Manganese deposits are also known to cause problems in drinking water systems, stemming from increased tuberculation in pipes and coating development in concrete tanks . Manganese can deposit on other surfaces such as filter media . In the distribution system, Mn deposits can be formed by either chemical or microbial oxidation, depending on numerous water quality parameters. These particles can impact a dark color to the water and may lead to noticeable amounts of discrete particles in delivered water . This process can occur when soluble Mn concentrations are greater than 0.02 mg/L . A finished water Mn concentration below 0.02 mg/L is a common treatment goal for preventing chronic aesthetic and operational problems associated with manganese.
Historically, the United States Environmental Protection Agency (USEPA) has not established an enforceable health-based standard for the allowable Mn concentration in drinking water. Rather, the USEPA publishes a non-enforceable secondary maximum contaminant level (SMCL) of 0.05 mg/L , with the goal of limiting aesthetic problems. Regular monitoring of Mn is not required under the SMCL. The USEPA conducted a health-based assessment of manganese and established a lifetime health advisory level of 0.3 mg/L for Mn . US states may establish regulations that are stricter than the federal standards. The State of California has a notification level, a health-based advisory level for chemicals in drinking water that do not have a maximum contaminant level, of 0.5 mg/L for Mn . When concentrations exceed the notification level, certain requirements and recommendations apply to all public water systems. More recently, the EPA has placed Mn on the Fourth Draft Contaminant Candidate List (CCL4) to examine the potential impact of enforceable regulation. The EPA could promulgate an enforceable maximum contaminant limit (MCL) for Mn, which would require some utilities to change their Mn management approach. The World Health Organization (WHO) has not set health-based guideline value for allowable Mn concentration, largely because of no health concerns at Mn levels that are likely to cause acceptability (aesthetic) problems, and thus result in treatment or use of another source . Health Canada is currently considering a maximum acceptable concentration (MAC) for Mn concentrations in drinking water.
Particulate Mn can be removed by a range of appropriate particle separation processes. Truly dissolved Mn is almost entirely in the reduced Mn(II) (or Mn2+) form and can be directly removed by physical/chemical processes for dissolved cation removal, or the Mn(II) is oxidized to insoluble Mn(III) and/or Mn (IV) forms for removal in particulate form. An important process combines sorption of dissolved Mn(II), surface catalyzed oxidation to Mn(IV), and ultimate removal in particulate form. Another important removal process is based on uptake of dissolved Mn(II) by media support biofilm, microbially mediated oxidation to Mn(IV), and also ultimate removal in particulate form via backwashing. The following sections provide more detail and review of recent publications addressing the various processes for Mn removal. At the end of the paper, comments on the impacts of co-occurring constituents and the integration of Mn removal within a treatment plant are provided.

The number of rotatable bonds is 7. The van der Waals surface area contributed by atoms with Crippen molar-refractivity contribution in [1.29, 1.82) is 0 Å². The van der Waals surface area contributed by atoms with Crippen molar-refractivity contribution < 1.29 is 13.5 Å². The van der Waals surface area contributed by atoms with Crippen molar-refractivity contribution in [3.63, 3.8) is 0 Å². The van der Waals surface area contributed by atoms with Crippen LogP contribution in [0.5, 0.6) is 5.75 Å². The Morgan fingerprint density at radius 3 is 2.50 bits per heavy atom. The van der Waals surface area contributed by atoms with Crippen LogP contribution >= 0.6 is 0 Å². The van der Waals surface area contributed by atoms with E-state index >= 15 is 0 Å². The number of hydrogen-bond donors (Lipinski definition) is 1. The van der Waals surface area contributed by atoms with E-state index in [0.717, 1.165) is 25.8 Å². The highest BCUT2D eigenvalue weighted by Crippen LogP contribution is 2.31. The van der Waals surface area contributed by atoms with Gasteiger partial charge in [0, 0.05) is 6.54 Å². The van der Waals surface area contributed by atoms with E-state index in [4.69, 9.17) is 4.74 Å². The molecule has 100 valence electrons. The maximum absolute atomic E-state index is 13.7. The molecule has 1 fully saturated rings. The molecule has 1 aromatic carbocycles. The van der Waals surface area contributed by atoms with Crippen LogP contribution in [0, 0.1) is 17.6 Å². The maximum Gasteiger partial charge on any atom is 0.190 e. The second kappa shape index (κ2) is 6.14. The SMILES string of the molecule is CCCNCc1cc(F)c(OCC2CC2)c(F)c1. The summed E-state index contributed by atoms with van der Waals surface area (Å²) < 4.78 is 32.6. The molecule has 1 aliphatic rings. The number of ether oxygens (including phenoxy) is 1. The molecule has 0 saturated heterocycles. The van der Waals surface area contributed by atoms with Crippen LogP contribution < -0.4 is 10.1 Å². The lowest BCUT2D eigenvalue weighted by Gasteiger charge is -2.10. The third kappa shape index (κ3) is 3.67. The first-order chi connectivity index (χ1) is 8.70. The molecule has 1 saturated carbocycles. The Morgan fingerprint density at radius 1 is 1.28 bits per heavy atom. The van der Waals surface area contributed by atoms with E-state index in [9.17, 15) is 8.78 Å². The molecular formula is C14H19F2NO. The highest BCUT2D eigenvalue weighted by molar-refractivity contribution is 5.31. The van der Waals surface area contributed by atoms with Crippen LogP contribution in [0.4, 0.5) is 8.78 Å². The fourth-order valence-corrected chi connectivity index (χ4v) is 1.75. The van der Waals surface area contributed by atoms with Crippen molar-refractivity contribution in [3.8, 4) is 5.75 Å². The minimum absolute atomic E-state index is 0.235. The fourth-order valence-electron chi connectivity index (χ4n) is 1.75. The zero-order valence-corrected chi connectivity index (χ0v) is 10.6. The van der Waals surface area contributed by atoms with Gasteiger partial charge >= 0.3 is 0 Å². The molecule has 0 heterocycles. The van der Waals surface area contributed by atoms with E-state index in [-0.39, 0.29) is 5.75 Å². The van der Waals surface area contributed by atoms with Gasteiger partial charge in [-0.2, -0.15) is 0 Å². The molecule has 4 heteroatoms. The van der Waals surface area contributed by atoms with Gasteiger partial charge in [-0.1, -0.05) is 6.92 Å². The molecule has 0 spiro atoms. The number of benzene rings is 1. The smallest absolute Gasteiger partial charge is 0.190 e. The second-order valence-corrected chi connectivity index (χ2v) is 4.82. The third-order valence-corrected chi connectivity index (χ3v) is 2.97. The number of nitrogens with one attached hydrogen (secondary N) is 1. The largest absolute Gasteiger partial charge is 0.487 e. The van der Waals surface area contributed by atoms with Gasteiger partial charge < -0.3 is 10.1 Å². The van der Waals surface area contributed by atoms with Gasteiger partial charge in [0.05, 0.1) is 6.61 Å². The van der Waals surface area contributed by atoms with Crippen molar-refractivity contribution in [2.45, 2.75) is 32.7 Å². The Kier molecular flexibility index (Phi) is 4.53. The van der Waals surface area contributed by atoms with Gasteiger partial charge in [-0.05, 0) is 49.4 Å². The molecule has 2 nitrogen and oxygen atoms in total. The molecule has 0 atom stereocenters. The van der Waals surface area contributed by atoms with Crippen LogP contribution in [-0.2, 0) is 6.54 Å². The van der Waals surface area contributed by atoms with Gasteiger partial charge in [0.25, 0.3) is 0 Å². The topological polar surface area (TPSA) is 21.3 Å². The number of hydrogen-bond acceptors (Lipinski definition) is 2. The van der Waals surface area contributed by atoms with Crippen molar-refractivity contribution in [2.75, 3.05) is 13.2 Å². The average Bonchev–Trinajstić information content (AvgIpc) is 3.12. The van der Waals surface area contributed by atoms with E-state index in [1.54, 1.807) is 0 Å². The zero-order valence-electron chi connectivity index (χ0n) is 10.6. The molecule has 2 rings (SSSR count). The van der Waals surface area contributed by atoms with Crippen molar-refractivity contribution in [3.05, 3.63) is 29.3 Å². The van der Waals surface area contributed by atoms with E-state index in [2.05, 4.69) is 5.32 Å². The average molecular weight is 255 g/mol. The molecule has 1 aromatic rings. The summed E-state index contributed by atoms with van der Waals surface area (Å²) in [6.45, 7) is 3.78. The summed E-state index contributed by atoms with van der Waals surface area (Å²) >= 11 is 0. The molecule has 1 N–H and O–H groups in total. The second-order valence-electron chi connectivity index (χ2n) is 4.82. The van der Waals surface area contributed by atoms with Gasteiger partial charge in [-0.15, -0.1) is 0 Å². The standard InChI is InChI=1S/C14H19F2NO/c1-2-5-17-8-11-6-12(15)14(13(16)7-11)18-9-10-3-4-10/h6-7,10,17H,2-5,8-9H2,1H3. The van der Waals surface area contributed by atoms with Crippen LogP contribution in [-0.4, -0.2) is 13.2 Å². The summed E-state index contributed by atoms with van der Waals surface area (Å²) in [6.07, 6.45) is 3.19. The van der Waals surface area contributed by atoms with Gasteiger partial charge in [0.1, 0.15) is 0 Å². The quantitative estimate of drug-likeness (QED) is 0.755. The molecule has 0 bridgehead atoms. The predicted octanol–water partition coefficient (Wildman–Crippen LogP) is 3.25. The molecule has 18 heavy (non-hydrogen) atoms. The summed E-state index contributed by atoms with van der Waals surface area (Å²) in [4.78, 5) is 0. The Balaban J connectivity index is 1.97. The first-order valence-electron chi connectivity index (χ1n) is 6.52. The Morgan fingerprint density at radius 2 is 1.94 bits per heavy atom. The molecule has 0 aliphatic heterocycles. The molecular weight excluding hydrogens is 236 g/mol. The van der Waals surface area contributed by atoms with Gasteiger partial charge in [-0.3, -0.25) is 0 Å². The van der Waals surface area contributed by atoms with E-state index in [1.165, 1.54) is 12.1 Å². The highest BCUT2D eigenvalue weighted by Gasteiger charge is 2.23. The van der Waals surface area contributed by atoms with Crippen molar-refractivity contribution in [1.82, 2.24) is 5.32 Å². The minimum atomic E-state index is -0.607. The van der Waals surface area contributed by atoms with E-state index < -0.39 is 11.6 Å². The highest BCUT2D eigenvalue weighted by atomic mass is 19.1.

Mn particles in source waters or Mn particles formed via direct oxidation may be removed by conventional water treatment processes, such as clarification and media filtration. In either process, Mn particles must be effectively destabilized in order to allow for the particle aggregation or attachment needed for effective process performance [21, 28, 29]. One less common treatment scenario that sometimes illustrates this need is the use of intermediate ozonation following coagulation, flocculation, and clarification but prior to media filtration. Source water dissolved Mn(II) may be oxidized by the intermediate ozonation, creating stable (negatively charged) colloidal manganese that may not be effectively removed by media filtration; destabilization by addition of a pre-filter low dose of a cationic coagulant is necessary and effective.
Biological treatment via media supported biofilm (often called biofiltration) is another viable removal option for Mn; an advantage of this method is that typically there is no, or very little, chemical addition required. There are three known mechanisms by which microorganisms can remove dissolved Mn from water. The first is direct intracellular oxidation of Mn as part of the metabolic pathway of manganese-oxidizing organisms (MOO). Manganese-oxidizing organisms use Mn(II) as an electron donor and oxygen as an electron acceptor . Bacteria genera that perform Mn oxidation often include Leptothrix, Crenothrix, Hyphomicrobium, Siderocapsa, Siderocystic, Metallogenium , and Bacillus . Some specific species include Leptothrix discophora , and Pseudomonas manganoxidans. The second Mn removal mechanism by MOO is extracellular adsorption. Mn(II) can adsorb to negatively charged extracellular polymer substances (EPS) . Biogenic oxides such as γ-Mn3O4 that are generated from bacterial catalytic reactions can also adsorb Mn(II) . The third mechanism is catalysis of Mn(II) oxidation by biopolymers generated by microorganisms . 153554b96e